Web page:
older sibling, Willard Huntington Wright, who was an editor and author. Sharing quarters there for the next two years, the brothers collaborated on three art books, including Modern Painting, Its Tendency and Meaning (1915), that were subsequently published in New York. After repatriating himself to the United States in 1915, Macdonald-Wright took up residence in New York, where he participated in the Forum Exhibition of Modern American Painters in 1916 and was given his first one-man show at Alfred Stieglitz’s “291” gallery the following year. His Synchromist paintings had a direct and marked influence on the work of Thomas Hart Benton, Andrew Dasburg, Jan Matulka, Stuart Davis, Arnold Friedman, and Alfred Maurer.
Although successful in New York, Macdonald-Wright became increasingly dissatisfied with what he saw as the “sterile artistic formulism” of modern art and the “academicism” of his own Synchromism. Consequently, he permanently resettled in Santa Monica in 1919 and withdrew from the commercial art scene for the following three decades. Instead, he became an active and energetic force in the southern Californian art world primarily as a teacher and administrator, all the while still continuing his artistic pursuits, which turned heavily toward Eastern representational models, especially Chinese painting. From 1922 to 1930 he served as Director of the Art Students League in Los Angeles, writing a student textbook entitled Treatise on Color (1924). During the late twenties and early thirties, he co-exhibited at several museums in California with Morgan Russell and had a one-man show at Stieglitz’s “An American Place” in New York in 1932. He then worked for the WPA Art Project as Director of Southern California and as Technical Advisor for seven western states from 1935 to 1942, during which time he personally completed several major civil art projects, including the murals at the Santa Monica City Hall. During World War II and up through 1952, Macdonald-Wright taught at UCLA, USC, Scripps College, and the University of Hawaii on the subjects of art history, Oriental aesthetics, and iconography. In 1952-53, he visited Japan as a Fulbright exchange professor and briefly lectured at Kyoiku Daigaku (Tokyo University of Education). Finally, in 1954, he retired from academia. After a hiatus of more than thirty years, Macdonald-Wright returned to nonobjective painting in the mid 1950s with renewed vigor and enthusiasm, producing some of his finest canvases. This new body of Neo-Synchromist work surpassed the artist’s earlier paintings by way of a heightened luminosity and augmented spatiality, creating as a result, in the opinion of the modern art champion, Alfred Barr, a deeper spirituality. As the artist himself described it, “At first I saw my new painting with a certain astonishment, for I had made the “great circle”, coming back after 35 years to an art that was, superficially, not unlike the canvases of my youth. However, at bottom there was a great difference: I had achieved an interior realism, what is called yugen by the Japanese. This is a sense of reality which cannot be seen but which is evident by feeling, and I am certain that this quality of hidden reality was what I felt to be lacking in my younger days.” From 1958 on, Macdonald-Wright spent five months each year at Kenninji, a Zen monastery in the center of Kyoto, Japan. One of the most fruitful outcomes of his exposure to Japanese poetry and art was the creation of the Haiga portfolio (1965-66), a suite of twenty Haiku illustrations in brilliant color that is a masterful synthesis of modernist art in the Synchromist style and the traditional technique of Japanese woodblock printing.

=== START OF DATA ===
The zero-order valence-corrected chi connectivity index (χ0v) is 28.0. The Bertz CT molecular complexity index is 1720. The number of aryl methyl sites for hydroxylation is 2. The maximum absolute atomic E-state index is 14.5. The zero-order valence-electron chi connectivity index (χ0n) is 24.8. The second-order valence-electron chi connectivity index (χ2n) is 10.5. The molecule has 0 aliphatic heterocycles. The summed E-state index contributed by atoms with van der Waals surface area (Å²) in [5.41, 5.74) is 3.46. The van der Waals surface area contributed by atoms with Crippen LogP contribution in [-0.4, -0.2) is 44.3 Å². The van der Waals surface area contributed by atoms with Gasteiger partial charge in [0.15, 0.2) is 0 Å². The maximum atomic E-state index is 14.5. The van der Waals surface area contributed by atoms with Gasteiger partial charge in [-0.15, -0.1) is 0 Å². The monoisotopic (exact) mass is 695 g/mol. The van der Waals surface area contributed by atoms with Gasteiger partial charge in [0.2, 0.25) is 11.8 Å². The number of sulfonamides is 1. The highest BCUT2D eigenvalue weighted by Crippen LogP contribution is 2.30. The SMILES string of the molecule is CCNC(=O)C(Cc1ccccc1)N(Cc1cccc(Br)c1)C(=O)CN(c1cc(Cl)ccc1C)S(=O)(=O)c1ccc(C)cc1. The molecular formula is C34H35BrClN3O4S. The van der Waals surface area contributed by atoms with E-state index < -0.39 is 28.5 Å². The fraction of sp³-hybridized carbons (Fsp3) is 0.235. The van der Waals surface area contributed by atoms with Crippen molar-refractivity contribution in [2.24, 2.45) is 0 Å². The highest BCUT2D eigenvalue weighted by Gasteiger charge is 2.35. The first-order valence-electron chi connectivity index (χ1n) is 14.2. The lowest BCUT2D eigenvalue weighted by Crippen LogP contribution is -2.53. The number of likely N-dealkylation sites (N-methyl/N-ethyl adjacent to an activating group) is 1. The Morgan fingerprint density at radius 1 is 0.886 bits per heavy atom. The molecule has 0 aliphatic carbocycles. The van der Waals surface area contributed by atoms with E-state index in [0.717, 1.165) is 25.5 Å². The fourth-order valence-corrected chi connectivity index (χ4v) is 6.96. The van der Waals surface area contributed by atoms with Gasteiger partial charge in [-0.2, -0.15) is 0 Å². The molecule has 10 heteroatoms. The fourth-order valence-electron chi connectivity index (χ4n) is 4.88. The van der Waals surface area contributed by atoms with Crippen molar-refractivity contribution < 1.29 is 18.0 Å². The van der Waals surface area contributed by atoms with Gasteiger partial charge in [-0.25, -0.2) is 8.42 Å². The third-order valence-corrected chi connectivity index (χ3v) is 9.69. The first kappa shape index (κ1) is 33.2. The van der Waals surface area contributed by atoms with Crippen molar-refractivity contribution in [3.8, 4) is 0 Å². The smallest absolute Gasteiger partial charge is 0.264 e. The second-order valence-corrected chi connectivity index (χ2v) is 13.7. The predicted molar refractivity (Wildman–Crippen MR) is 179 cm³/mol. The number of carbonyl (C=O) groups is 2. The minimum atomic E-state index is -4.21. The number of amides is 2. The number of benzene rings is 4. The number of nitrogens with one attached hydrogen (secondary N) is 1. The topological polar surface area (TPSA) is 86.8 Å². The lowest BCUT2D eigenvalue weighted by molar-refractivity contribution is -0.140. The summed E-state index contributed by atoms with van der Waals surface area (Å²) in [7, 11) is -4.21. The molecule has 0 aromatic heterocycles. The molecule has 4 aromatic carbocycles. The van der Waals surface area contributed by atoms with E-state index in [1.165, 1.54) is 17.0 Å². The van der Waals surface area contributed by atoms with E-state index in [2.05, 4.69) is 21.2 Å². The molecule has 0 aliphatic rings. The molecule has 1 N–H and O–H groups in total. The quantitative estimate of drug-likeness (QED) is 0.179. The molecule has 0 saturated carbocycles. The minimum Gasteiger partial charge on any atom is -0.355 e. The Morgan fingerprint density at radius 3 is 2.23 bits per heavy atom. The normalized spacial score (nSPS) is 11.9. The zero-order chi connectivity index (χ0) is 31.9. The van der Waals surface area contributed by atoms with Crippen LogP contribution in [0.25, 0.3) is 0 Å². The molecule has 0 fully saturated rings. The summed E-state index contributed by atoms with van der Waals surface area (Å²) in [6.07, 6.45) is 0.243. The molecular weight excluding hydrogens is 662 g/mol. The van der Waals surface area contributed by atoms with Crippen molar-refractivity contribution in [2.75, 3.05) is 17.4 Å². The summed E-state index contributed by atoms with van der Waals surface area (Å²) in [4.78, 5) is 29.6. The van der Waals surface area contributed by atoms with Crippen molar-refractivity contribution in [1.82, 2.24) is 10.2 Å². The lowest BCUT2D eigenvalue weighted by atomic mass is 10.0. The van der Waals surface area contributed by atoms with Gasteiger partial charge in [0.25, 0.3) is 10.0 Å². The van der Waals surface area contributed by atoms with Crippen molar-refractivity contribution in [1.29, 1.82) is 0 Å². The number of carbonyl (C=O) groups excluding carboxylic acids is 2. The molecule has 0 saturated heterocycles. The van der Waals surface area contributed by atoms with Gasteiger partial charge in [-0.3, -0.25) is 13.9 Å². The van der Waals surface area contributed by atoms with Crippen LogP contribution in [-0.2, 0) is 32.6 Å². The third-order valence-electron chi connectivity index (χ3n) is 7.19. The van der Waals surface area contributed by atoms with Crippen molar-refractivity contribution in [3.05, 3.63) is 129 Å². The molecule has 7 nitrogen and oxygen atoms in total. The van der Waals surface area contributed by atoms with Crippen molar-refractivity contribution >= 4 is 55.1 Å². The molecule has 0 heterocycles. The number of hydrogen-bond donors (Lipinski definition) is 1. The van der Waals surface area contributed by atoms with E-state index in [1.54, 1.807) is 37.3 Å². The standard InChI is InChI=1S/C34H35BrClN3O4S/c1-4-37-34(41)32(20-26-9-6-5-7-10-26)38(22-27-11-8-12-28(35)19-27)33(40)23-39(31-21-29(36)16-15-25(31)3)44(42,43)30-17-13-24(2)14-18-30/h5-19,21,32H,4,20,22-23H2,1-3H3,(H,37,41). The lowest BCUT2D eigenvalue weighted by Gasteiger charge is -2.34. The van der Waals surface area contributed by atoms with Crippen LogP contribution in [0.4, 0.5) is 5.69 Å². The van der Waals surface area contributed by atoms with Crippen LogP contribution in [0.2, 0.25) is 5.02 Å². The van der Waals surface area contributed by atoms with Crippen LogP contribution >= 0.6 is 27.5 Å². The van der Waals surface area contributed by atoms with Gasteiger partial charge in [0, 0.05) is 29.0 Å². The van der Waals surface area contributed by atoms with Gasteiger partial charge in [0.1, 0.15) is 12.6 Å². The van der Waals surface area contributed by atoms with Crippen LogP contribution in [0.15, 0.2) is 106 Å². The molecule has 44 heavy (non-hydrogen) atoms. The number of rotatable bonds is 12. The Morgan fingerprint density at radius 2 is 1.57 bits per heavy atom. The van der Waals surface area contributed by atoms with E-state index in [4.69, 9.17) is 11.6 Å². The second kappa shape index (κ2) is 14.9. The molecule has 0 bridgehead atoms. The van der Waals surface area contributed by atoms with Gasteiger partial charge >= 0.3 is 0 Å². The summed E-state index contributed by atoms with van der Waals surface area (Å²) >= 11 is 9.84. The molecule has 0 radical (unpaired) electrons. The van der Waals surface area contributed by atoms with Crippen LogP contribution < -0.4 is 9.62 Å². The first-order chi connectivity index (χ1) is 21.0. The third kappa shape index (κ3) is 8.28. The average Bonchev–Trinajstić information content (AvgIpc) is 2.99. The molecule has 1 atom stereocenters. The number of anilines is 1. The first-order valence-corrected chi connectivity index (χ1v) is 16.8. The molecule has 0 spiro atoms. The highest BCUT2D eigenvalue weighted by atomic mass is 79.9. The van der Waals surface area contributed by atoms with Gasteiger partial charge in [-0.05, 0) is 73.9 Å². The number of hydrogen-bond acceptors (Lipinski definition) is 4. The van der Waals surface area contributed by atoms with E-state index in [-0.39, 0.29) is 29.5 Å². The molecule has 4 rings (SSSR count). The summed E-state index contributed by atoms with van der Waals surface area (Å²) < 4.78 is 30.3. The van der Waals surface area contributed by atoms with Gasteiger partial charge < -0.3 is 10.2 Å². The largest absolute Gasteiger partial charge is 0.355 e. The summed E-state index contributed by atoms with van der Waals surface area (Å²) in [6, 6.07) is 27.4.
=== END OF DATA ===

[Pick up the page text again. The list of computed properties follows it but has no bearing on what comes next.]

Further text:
In 1967 the Smithsonian Institution’s National Collection of Fine Arts held a major retrospective exhibition on Macdonald-Wright, honoring his more than six decades of artistic achievement. During the remaining years of his life and up until his passing in 1973 at the age of 83, Macdonald-Wright continued to be productive and inventive, leaving as his legacy a large and diverse body of modernist painting, which has since taken its rightful place as being of premier importance in American twentieth-century art. ~ Andrew Diversey
Daviee, Jerry M. 1982. Stanton Macdonald-Wright: Watercolors and Drawings. San
Francisco: The Art Museum Association.
Figoten, Sheldon. 1985. Stanton Macdonald-Wright: Paintings 1953-1964. Redding, CA: Redding Museum and Art Center.
Scott, David W. and Stanton Macdonald-Wright. 1967. The Art of Stanton Macdonald-Wright. Washington, D.C.: The Smithsonian Press.
South, Will. 2001. Color, Music, and Myth. Stanton Macdonald-Wright and
Synchromism. Raleigh, NC: North Carolina Museum of Art.
Wight, Frederick. 1970. Stanton Macdonald-Wright: A Retrospective Exhibition 1911-1970. Los Angeles: The UCLA Art Galleries.